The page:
Back to the shit
When released in early 2003, Vietcong
seemed like one of those promising shooters that would found a franchise. It had an interesting setting in the then-underrepresented Vietnam war, along with a level of realistic grittiness that hadn’t been seen in the almost antiseptic real-war shooters released up to that time. Some critics didn’t appreciate the language, but hearing GIs under fire screaming about “dinks” and “gooks” was certainly a hell of a lot more authentic than troops killing Germans without shedding blood or uttering expletives in Medal of Honor: Allied Assault
. You had to think that Vietcong
would be a shooter series to keep an eye on.
Well, think again. Despite taking two-and-a-half years to make Vietcong 2
, developer Pterodon has taken a step backwards in virtually every area. This sequel lacks much of the brutal charm of its predecessor, with crude controls, excruciating difficulty, and level design featuring the city-clearing drudgery that has made WW II shooters seem routine. Forget about running through the jungle. Here, you crawl down city streets where snipers shoot you in the head every couple of steps.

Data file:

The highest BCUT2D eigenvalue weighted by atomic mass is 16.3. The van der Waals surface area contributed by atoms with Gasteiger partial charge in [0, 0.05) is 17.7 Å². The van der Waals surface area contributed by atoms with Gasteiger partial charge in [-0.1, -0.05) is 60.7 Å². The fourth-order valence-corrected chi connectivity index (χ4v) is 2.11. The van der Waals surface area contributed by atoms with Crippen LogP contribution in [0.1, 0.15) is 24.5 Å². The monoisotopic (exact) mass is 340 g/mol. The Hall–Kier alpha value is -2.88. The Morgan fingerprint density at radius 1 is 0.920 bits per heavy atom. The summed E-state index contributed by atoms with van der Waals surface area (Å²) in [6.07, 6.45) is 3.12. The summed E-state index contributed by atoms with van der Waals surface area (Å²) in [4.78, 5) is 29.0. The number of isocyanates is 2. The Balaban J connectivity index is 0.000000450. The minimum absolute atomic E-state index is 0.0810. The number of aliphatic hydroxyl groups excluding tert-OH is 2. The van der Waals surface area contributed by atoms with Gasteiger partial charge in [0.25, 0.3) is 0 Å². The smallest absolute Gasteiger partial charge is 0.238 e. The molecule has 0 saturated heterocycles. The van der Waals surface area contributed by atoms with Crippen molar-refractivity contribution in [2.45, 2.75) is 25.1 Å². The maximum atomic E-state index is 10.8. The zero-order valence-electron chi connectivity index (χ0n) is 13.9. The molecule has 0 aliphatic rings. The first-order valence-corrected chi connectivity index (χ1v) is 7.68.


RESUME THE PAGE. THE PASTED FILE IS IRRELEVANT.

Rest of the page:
And I’m not exaggerating with that last sentence. While the original Vietcong
was a challenging game about halfway between a traditional kill-em-all shooter and a tactical challenge where one or two bullets sees you pushing up daisies, Vietcong 2
is maddeningly hard. It’s not the kind of crazy difficulty that you can come to appreciate and even make friends with, either; it’s the kind of crazy difficulty caused by odd design decisions and flaws.
The biggest problem is a dedication to realism over playability. Setting the game amidst the insanity that was the surprising Tet Offensive launched by North Vietnam in 1968 is a great idea, because it adds all sorts of pressure to mission objectives and puts the Americans under siege. But few compromises have been made to ease the challenge of fighting off hordes of fanatics in black pajamas. You’re asked to be Rambo in a fairly realistic combat situation; unsurprisingly this combination is an unworkable idea.
There are a lot of reasons for this beyond the obvious. Perhaps the most notable problem is finicky movement. I had to turn mouse sensitivity almost all the way down just to avoid whipping around like an out-of-control Flash, and even then it was tough to navigate in closed quarters. Pterodon has made the interior settings far too small, with corridors in Vietnamese homes and office buildings so narrow that you get caught on every little table and chair. You really do get stuck, too. Back into a crate, for example, and you typically get jammed there for a moment.